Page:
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An abrupt end for hard-working horse

WATERTOWN — After a lifetime of pulling newlyweds and children in an ornate white carriage, Freddie posed for his last keepsake photo Sunday night. Minutes after he dropped off a couple of wedding reception guests at the St. James Armenian Apostolic Church, the towering gray Percheron put an unsteady hoof on the sidewalk and then collapsed in his traces as several partygoers standing outside the church hall looked on in horror.

Freddie, 30, died within minutes, still in his black harness, lying partly on the sidewalk. A grim Bruce Hallgren, the longtime driver of the horse, struggled to release the carriage’s shafts as he explained that Freddie had not wanted to stop in front of the church hall.

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“He wanted to go. He always wanted to go,” Hallgren said at the scene. “I think he wanted to go back home. His hoof caught the curb and then he went left, and then he went right. He just couldn’t get his balance and then he went down.”

Freddie, seen in action for the Boston Carriage Co., was a friendly and gentle fixture at weddings and children’s parties.

Sally Sutherland, the owner of the Bridal Carriage Co., arrived at the scene within minutes and was visibly distressed. She said that Freddie, who had worked for her company for more than a decade, had been examined by a veterinarian three weeks earlier and was given a clean bill of health.

“I am so upset,” Sutherland said, as she placed blankets over the horse’s body. “I cannot believe this has happened. Freddie! Oh, Freddie.”

The state Department of Agricultural Resources said that the incident is under investigation. A state inspector visited Sutherland’s Pembroke farm Monday, but the agency declined to reveal any findings.

Amy Mahler, a spokeswoman for the state agency, which regulates the farms used by horse- drawn carriage companies, said Sutherland’s stable license is in good standing. She said Sutherland, who has six other horses, has been licensed since 2007, and has had no infractions.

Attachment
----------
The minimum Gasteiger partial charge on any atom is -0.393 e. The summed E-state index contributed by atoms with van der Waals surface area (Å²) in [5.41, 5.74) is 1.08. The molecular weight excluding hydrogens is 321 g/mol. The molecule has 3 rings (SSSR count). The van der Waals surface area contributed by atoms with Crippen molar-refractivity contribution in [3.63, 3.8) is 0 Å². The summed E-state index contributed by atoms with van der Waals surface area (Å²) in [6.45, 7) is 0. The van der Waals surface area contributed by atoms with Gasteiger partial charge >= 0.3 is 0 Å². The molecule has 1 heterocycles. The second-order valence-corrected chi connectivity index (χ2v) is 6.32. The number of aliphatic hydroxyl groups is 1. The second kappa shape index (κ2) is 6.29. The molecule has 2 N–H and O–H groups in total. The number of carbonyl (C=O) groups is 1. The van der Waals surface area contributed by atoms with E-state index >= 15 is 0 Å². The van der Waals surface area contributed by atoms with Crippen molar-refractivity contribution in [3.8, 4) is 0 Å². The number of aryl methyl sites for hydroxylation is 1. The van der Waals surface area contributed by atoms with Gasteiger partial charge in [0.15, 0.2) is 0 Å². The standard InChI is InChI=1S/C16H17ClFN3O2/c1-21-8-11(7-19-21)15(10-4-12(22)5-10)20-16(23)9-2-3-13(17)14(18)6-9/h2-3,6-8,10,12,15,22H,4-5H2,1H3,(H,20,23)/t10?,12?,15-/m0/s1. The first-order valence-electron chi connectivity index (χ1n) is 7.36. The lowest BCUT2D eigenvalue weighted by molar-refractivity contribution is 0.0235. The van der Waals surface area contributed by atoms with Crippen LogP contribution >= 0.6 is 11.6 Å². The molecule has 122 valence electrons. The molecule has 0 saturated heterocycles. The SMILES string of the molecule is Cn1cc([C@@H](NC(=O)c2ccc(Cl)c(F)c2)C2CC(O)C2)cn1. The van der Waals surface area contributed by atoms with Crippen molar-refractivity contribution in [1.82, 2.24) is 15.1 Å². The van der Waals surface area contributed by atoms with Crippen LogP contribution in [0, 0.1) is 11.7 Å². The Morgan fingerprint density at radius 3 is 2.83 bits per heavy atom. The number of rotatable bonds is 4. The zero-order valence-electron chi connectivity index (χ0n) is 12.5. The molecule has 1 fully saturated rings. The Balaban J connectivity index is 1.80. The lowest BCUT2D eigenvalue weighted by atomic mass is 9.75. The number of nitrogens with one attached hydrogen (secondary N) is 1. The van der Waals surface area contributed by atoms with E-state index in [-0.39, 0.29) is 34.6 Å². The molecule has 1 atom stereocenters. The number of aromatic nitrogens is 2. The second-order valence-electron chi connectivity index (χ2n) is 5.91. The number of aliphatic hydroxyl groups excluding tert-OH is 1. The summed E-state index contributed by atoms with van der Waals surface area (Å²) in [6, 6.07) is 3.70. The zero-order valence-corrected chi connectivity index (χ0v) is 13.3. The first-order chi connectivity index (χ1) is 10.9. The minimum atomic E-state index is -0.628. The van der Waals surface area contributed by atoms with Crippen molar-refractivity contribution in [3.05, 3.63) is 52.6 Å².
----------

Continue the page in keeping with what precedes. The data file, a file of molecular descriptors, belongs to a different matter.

Mahler noted that 30 is a relatively senior age for a horse, but said that there is no cut-off age at which a horse is barred from working. The state instead advises owners to have a veterinarian evaluate their horse’s general “fitness for work.”

“The vet makes the call,” Mahler said in an e-mail.

Sutherland said Monday that she had buried Freddie, who was transported back from Watertown on Sunday night, in a remote corner of her property, along with some of her other horses who have died.

“He’s already gone,” Sutherland said Monday. “I wanted my horse buried with the rest of his friends and that is where he is at. . . . I don’t really want to talk about this.”

Mahler said in an e-mail it is possible that Freddie could be exhumed if “other parts of our investigation lead us to believe that was necessary.” His cause of death is unknown.

Lisa Cullity, Pembroke’s animal inspector, said she makes annual inspections of Sutherland’s farm operation and has never found anything of concern.

On Sunday, Freddie was brought into Watertown and unloaded in a lot not far from the church hall at around 4:30 p.m., according to Sutherland. His job was to give carriage rides to guests attending a reception celebrating a wedding held a day earlier. Freddie was to take the guests a few blocks down Mount Auburn Street, pause for a photograph if the riders desired it, and then return to the church. He had just begun to work when he collapsed at around 8 p.m.

Those attending the reception were drawn outside by the commotion but were urged by organizers to go back inside; none would comment publicly Sunday. Michael Mamishian, the church’s facilities manager, said many people were upset about Freddie’s collapse and asked about him later.

“A lot of them were deeply concerned about the horse and wanted to know what the outcome was,” he said. “I told them and some were visibly shaken up.”

For Freddie it was the end of a long life that began in Pennsylvania’s Amish country, where he was born, according to Sutherland. He worked for the Boston Carriage Co. before Sutherland bought the company in 2001. At the time, she said, Freddie, then 16, was already worn down from hard work because “the man who drove him before we got him drove him hard. Real hard.”

After a few years, Sutherland said, she decided to give Freddie a break, and sent him to a farm in Maine in 2005.

On his return two years later, she said, Freddie was rejuvenated, “like a stallion, running around all over the place, filled with energy. So we decided to put him back to work doing special occasions, that kind of thing. Light work. The vet thought it was a good idea to keep him moving, keep him in shape.”

Since 2009, Freddie has regularly pulled newlyweds on suburban streets, and shouting children at birthday parties in order to earn his keep. He has attended holiday tree-lightings and paraded up Boston’s Charles Street. Known for his gentle nature, he was chosen to give rides to homeless children at Boston’s annual Christmas in the City event.

Paul Bowman, a carriage driver who was trained on Freddie and drove him a few times, remembers the lumbering draft horse was so friendly that he would sometimes follow him around a field in hopes of being patted.

“He was just the sweetest horse I ever met,” said Bowman. “He was full of a kind of love, like affection. He just ate it up. That’s why he was chosen to drive newlyweds and children. This horse had a lifetime of public service.”

Sally Jacobs can be reached at sally.jacobs@globe.com.
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